Senator Bill Fr…: So a three year history that is actually produced today, released today, and as was pointed out today, that’s just the beginning. You get 10 people, five from each party, and we can talk a little bit about who they are, but coming together with a group of proposals and how did it go over the last few years?
Dr. Gail Wilens…: You know the important part isn’t just that there are five Republicans and five Democrats because that is not so un… It’s unusual in Washington, but it’s not so unusual. So the really unusual and noteworthy aspect about this effort. These are Republicans that go across the ideological spectrum from being quite conservative to being moderate. And the same with the Democrats. It’s not just that there are five Democrats, it’s that they also go across the spectrum from moderate to very liberal and it’s recognizing that if you can’t get representation, not just across the parties, but you can’t have everybody sitting in the middle of the arrow or the middle of the D part and think it’s anything that’s going to go forward.
Senator Bill Fr…: I want to pause and give our listeners some background on the 10 members, five Democrats and five Republicans who made up the future of health care initiative and crafted the bipartisan recommendations you’re going to hear more about. Our group was co-chaired by me, Senator Tom Daschel, former Medicare and Medicaid director, Dr. Gail Wilensky and Andy Slavitt, former acting administrator for the Center for Medicare and Medicaid Services. Gail and I represented the Republican perspective. And we’re joined by Sheila Burke, former chief of staff to Senate majority leader, Bob Dole and deputy staff director for the finance committee, which is responsible for legislation relating to Medicare and Medicaid and other health programs. James Capretta, who holds the Milton Freedman chair at the American Enterprise Institute and he’s a former associate director at the white house’s office of management and budget under president George W. Bush.
Senator Bill Fr…: And Ovik Roy, trained as a physician at the Yale University School of Medicine. He has advised numerous Republican presidential campaigns on healthcare policy and is the founder and president of the Foundation For Research on Equal Opportunity. Tom and Andy were joined on the democratic side by Chris Jennings who is here with us today and as I mentioned, spearheaded health policy under president Obama. Cindy Mann, who served as director at the Center for Medicaid during the implementation of the Affordable Care Act. And the late great Alice Rivlin, a brilliant economist who led both the congressional budget office and the white house office of management and budget. She made passionate contributions to this initiative before her passing in May of 2019. As you just heard Gail stress, it is exceptionally rare to have so many Republicans and Democrats with such deep policy experience across the ideological spectrum come together to forge a solution. But that is what we did.
Senator Bill Fr…: And now let’s get back to the episode. Tell me just a little bit about that because it’s interesting, the story behind the story of this is one of lots of conversations of people say, is it a consensus report. Did you all sort of lock arms and say, we’re just going to put it out there? Did you all vote 100%? Behind the scenes, what did go on? Was it meetings or was it emails or was it telephone calls?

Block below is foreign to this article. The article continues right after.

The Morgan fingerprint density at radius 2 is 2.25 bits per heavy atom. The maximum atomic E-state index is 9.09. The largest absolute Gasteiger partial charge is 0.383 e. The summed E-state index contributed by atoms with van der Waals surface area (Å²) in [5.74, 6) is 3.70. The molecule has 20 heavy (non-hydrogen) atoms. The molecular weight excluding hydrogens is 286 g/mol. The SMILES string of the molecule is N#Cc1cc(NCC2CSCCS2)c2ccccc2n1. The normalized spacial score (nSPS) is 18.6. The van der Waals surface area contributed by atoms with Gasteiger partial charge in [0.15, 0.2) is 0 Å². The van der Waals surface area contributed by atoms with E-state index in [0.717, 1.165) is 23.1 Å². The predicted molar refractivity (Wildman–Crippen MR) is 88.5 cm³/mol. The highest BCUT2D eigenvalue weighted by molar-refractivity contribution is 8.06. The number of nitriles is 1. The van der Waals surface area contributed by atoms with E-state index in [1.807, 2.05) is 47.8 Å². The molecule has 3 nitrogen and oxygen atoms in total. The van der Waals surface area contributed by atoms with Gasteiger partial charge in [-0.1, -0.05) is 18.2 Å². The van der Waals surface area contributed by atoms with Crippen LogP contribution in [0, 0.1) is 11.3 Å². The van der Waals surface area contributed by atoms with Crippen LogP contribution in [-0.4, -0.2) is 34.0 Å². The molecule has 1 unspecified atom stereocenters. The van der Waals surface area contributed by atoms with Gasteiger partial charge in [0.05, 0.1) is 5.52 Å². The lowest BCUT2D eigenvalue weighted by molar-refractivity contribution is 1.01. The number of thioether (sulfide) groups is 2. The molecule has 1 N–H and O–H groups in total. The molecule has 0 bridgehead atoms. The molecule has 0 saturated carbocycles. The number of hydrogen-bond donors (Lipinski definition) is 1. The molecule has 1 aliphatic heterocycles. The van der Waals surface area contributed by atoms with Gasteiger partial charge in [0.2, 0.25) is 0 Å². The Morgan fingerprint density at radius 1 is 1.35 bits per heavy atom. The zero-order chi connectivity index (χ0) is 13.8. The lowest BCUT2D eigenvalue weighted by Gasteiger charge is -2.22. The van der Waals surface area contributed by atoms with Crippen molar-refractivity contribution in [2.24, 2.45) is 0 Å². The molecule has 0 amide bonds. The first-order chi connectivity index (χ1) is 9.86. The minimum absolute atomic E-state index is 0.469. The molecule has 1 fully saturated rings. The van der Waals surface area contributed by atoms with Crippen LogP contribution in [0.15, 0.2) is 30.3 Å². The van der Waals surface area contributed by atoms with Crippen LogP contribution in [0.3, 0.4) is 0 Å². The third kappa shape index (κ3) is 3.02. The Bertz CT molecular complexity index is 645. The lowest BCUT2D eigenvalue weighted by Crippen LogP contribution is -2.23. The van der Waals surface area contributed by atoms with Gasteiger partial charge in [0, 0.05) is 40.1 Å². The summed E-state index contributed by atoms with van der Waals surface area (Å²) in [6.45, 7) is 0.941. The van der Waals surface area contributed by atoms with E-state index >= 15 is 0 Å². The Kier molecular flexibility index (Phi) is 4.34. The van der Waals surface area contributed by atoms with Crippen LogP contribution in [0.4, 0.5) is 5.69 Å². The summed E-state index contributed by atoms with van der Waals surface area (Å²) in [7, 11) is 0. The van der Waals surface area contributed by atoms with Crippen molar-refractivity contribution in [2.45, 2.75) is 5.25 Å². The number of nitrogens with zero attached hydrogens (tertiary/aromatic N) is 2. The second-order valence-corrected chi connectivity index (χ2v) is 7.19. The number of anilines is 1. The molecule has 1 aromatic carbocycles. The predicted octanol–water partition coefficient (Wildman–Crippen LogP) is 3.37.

Dr. Gail Wilens…: All of the above.
Senator Bill Fr…: Okay.
Dr. Gail Wilens…: I mean it was a lot of contact. Even at the very end in December as we were getting ready for this February release, there were a couple times it looked like we might blow this all up, where people started challenging language or challenging some of the specific recommendations and fortunately there were enough cool heads on the group to step back to try to reflect the conversations that we had when we were making some progress. There were some areas that we thought did not have to be taken up initially, like what to do about longterm care, this was really focusing on expanding coverage, access to care and trying to restrain spending largely, but not entirely, by increasing competition where that was feasible, but to recognize that, it’s not always possible to do that and therefore to look to regulations, particularly in areas like surprise billing. That’s caused so much frustration to people when they go to in network hospital for an emergency, they think they’re covered, only to find out that the physician that saw them, it’s certainly important.
Senator Bill Fr…: Oh, sure. And those are the sorts of issues, and we’ll go through several, dig in a little bit. Let’s take a moment to walk through the key elements of this bipartisan prescription for Americans health care. We decided to focus on improving the current system, improving it rather than recommending a complete overhaul because we all agreed that this proposal would be pragmatic and realistically achievable in this politically polarized environment in which we live today, and it’s also meant to reflect the perspectives and effectively address the concerns of the majority of Americans. Indeed, in a recent Bipartisan Policy Center poll, nearly 40% of voters said improving the current healthcare system was their preferred healthcare reform approach. Ahead of the more extreme positions of both Medicare for all and the repeal and replace of the Affordable Care Act. So what’s in the report? Our recommendations are extensive, so I highly recommend you read them in full at the BPC website bypartisanpolicy.org or on our podcast website, asecondopinionpodcast.com. Here are some highlights just to give you a feel for what we believe is achievable.